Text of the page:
The latest wave of immigrants within the Canadian salad bowl are now testing the system once again. Nationalism in a globalised world is still alive and kicking at various levels. In Britain, the latest poll suggests that the Scotts and the English both want to separate from the United Kingdom and form separate countries. The velvet revolution led to a peaceful disintegration of Czechoslovakia more than a decade ago. Yugoslavia collapsed in more bloody terms and the resulting states continue to harbour tremendous antipathy towards each other. On the other hand, countervailing forces of economic integration such as the European Union, are also in motion, with occidental values clashing with oriental lineage to address the question of whether or not Turkey should join the union.
As Pakistanis contend with their own challenges of ethno-nationalism, we may want to learn some lessons from Canada’s experience with pluralism. How much are we willing to embrace multiple identities within Pakistan while pushing forward with an overarching binding element? Last week there were calls for renaming the Frontier province “Pakhtunistan”, in an effort to assert the dominant ethnic identity of the region. If we are to follow the Canadian path, this might not be a bad idea, but then we must also work towards providing constructive economic engagement that would allow for the Pakistani identity to shine through in such hinterlands.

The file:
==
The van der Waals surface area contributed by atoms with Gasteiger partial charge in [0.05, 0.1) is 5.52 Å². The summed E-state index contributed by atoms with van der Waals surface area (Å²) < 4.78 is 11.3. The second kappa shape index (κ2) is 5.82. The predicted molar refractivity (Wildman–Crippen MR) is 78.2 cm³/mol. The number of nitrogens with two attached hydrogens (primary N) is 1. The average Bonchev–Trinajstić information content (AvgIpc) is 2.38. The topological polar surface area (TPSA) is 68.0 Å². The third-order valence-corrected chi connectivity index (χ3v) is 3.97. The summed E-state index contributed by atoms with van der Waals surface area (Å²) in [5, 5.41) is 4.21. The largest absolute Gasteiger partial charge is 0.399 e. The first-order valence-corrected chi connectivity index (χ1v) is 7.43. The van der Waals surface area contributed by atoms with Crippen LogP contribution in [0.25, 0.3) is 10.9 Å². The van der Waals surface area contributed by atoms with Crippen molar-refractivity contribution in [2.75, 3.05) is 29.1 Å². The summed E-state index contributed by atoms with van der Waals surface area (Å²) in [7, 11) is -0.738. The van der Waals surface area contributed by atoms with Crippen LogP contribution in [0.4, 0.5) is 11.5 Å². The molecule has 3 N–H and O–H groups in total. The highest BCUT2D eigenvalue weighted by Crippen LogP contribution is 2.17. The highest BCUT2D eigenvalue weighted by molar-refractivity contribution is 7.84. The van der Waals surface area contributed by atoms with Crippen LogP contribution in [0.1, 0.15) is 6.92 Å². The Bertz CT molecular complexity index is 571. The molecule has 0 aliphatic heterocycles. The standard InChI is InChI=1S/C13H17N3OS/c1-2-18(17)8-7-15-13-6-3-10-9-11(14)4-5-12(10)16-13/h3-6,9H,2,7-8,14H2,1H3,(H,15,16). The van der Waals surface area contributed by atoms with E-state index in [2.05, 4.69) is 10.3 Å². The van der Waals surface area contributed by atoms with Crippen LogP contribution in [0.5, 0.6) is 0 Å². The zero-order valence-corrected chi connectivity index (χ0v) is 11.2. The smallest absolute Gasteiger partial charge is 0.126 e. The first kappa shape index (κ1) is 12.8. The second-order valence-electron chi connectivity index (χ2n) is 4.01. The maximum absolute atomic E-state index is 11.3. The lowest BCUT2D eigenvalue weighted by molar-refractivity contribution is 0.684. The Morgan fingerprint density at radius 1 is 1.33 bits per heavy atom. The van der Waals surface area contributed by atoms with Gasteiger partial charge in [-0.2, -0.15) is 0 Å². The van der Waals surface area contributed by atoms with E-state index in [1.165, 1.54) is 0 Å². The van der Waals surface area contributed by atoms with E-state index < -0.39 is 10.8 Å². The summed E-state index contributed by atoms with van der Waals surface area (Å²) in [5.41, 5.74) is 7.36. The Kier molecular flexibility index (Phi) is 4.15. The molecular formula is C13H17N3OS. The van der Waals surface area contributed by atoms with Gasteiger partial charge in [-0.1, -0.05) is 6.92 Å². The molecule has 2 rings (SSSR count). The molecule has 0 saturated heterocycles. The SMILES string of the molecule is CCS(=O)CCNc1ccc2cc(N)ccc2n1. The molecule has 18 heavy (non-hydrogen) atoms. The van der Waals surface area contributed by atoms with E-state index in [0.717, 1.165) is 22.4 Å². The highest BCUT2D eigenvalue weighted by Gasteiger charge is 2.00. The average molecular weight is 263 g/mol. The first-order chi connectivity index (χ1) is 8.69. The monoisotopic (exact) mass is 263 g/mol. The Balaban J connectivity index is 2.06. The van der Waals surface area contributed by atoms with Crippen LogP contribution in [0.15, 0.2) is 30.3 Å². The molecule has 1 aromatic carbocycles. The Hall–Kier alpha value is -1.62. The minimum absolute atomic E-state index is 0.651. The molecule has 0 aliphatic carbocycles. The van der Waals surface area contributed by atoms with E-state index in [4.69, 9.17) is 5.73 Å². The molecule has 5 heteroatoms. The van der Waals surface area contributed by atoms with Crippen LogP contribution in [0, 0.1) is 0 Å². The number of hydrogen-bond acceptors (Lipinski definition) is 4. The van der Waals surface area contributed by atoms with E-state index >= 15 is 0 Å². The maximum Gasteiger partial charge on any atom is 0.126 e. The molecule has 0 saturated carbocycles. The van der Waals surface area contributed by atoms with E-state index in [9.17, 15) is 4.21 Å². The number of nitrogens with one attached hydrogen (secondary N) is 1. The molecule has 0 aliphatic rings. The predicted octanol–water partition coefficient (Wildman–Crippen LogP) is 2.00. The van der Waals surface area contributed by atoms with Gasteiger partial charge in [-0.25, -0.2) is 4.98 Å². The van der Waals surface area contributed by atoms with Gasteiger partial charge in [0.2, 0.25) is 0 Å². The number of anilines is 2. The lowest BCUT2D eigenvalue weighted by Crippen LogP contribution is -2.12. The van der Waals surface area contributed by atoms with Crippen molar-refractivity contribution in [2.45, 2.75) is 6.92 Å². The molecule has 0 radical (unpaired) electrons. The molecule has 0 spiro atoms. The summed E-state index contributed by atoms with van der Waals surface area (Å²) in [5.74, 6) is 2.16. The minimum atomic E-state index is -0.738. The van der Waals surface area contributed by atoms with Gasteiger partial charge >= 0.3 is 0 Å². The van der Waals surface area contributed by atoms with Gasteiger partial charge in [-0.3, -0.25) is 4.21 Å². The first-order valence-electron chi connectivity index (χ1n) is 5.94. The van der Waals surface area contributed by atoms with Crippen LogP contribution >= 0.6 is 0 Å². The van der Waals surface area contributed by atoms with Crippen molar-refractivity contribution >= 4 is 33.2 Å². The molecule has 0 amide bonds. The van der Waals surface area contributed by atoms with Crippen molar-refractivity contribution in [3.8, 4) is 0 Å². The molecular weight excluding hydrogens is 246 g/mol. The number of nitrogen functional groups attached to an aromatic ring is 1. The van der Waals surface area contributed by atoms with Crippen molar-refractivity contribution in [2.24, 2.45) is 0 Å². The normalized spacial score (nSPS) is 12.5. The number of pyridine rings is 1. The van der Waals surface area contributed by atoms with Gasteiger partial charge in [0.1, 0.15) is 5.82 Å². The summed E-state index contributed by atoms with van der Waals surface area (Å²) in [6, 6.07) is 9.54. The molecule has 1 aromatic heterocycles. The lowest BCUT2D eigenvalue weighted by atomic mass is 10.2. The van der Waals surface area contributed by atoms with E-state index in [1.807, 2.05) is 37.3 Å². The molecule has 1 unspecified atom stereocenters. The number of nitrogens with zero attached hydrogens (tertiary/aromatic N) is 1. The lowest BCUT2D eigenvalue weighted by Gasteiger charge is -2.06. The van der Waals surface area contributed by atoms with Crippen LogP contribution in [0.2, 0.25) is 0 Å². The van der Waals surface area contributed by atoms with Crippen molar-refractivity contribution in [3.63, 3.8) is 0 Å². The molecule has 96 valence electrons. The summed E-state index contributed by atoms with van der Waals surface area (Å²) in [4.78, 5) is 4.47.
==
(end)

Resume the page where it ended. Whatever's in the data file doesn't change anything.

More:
In the past, the Pakistani and Indian governments have used mutual aversion of each other as the binding element towards forming a national identity. Thankfully such negative patriotism was not a dominant force in Canada despite the occasional rifts with their dominant American neighbours to the south.
If there is any lesson to be drawn from the iterative process of realising identities within the Canadian cauldron, it is one of due process and positive engagement with all citizens, no matter how difficult and fractious the interaction might be — a lesson which we Americans might learn as we simmer away in our melting pot.
Dr Saleem H Ali is associate professor of environmental planning and conflict resolution at the University of Vermont and a senior fellow at the United Nations mandated University for Peace. He can be reached at email@example.com